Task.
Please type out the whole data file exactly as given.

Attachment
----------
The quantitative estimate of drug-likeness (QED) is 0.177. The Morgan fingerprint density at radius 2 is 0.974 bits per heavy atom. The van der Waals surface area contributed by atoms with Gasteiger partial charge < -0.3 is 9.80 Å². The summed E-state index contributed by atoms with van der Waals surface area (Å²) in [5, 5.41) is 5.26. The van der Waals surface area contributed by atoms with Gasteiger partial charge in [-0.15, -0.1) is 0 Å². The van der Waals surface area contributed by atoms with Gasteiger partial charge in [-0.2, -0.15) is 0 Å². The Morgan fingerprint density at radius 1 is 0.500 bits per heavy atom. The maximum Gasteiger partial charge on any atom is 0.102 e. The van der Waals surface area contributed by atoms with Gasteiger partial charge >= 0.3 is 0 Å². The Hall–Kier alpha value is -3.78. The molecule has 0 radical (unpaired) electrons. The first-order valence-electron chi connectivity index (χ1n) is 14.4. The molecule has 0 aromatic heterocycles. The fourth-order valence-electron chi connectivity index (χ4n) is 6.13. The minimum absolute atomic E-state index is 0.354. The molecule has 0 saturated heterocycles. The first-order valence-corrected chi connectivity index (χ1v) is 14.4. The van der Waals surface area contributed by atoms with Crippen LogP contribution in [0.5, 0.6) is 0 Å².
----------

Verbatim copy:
The quantitative estimate of drug-likeness (QED) is 0.177. The Morgan fingerprint density at radius 2 is 0.974 bits per heavy atom. The van der Waals surface area contributed by atoms with Gasteiger partial charge < -0.3 is 9.80 Å². The summed E-state index contributed by atoms with van der Waals surface area (Å²) in [5, 5.41) is 5.26. The van der Waals surface area contributed by atoms with Gasteiger partial charge in [-0.15, -0.1) is 0 Å². The van der Waals surface area contributed by atoms with Gasteiger partial charge in [-0.2, -0.15) is 0 Å². The Morgan fingerprint density at radius 1 is 0.500 bits per heavy atom. The maximum Gasteiger partial charge on any atom is 0.102 e. The van der Waals surface area contributed by atoms with Gasteiger partial charge >= 0.3 is 0 Å². The Hall–Kier alpha value is -3.78. The molecule has 0 radical (unpaired) electrons. The first-order valence-electron chi connectivity index (χ1n) is 14.4. The molecule has 0 aromatic heterocycles. The fourth-order valence-electron chi connectivity index (χ4n) is 6.13. The minimum absolute atomic E-state index is 0.354. The molecule has 0 saturated heterocycles. The first-order valence-corrected chi connectivity index (χ1v) is 14.4. The van der Waals surface area contributed by atoms with Crippen LogP contribution in [0.5, 0.6) is 0 Å².